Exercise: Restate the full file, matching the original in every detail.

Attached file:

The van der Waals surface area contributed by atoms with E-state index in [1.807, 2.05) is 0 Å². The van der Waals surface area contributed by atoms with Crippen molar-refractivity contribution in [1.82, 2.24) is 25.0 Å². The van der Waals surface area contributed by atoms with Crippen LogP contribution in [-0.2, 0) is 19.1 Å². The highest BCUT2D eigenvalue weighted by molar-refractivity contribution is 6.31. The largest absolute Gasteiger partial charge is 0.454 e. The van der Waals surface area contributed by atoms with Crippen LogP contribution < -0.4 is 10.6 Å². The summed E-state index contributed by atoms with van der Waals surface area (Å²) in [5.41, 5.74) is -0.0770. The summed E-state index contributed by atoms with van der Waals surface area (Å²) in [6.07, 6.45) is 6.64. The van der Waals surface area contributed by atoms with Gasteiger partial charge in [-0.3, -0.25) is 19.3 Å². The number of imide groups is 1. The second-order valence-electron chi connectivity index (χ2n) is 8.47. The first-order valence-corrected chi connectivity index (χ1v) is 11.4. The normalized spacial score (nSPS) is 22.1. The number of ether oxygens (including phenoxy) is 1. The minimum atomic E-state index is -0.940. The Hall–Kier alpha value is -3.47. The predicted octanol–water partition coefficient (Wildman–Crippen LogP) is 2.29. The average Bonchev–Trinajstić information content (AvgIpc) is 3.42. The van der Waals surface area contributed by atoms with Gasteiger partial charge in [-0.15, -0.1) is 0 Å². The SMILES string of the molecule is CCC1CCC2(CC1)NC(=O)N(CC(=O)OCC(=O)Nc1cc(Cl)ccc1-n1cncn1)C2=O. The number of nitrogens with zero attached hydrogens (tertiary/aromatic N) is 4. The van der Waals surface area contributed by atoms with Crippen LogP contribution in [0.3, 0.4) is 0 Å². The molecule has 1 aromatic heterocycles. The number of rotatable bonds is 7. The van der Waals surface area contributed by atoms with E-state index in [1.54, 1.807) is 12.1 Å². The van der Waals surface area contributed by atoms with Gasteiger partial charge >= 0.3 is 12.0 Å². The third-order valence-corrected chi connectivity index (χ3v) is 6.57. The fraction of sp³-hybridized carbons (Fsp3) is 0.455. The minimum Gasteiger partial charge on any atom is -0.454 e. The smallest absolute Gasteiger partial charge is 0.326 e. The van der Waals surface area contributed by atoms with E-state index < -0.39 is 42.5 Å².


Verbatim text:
The van der Waals surface area contributed by atoms with E-state index in [1.807, 2.05) is 0 Å². The van der Waals surface area contributed by atoms with Crippen molar-refractivity contribution in [1.82, 2.24) is 25.0 Å². The van der Waals surface area contributed by atoms with Crippen LogP contribution in [-0.2, 0) is 19.1 Å². The highest BCUT2D eigenvalue weighted by molar-refractivity contribution is 6.31. The largest absolute Gasteiger partial charge is 0.454 e. The van der Waals surface area contributed by atoms with Crippen LogP contribution < -0.4 is 10.6 Å². The summed E-state index contributed by atoms with van der Waals surface area (Å²) in [5.41, 5.74) is -0.0770. The summed E-state index contributed by atoms with van der Waals surface area (Å²) in [6.07, 6.45) is 6.64. The van der Waals surface area contributed by atoms with Gasteiger partial charge in [-0.3, -0.25) is 19.3 Å². The number of imide groups is 1. The second-order valence-electron chi connectivity index (χ2n) is 8.47. The first-order valence-corrected chi connectivity index (χ1v) is 11.4. The normalized spacial score (nSPS) is 22.1. The number of ether oxygens (including phenoxy) is 1. The minimum atomic E-state index is -0.940. The Hall–Kier alpha value is -3.47. The predicted octanol–water partition coefficient (Wildman–Crippen LogP) is 2.29. The average Bonchev–Trinajstić information content (AvgIpc) is 3.42. The van der Waals surface area contributed by atoms with Gasteiger partial charge in [-0.15, -0.1) is 0 Å². The SMILES string of the molecule is CCC1CCC2(CC1)NC(=O)N(CC(=O)OCC(=O)Nc1cc(Cl)ccc1-n1cncn1)C2=O. The number of nitrogens with zero attached hydrogens (tertiary/aromatic N) is 4. The van der Waals surface area contributed by atoms with Crippen LogP contribution in [0.3, 0.4) is 0 Å². The molecule has 1 aromatic heterocycles. The number of rotatable bonds is 7. The van der Waals surface area contributed by atoms with E-state index in [1.54, 1.807) is 12.1 Å². The van der Waals surface area contributed by atoms with Gasteiger partial charge >= 0.3 is 12.0 Å². The third-order valence-corrected chi connectivity index (χ3v) is 6.57. The fraction of sp³-hybridized carbons (Fsp3) is 0.455. The minimum Gasteiger partial charge on any atom is -0.454 e. The smallest absolute Gasteiger partial charge is 0.326 e. The van der Waals surface area contributed by atoms with E-state index < -0.39 is 42.5 Å².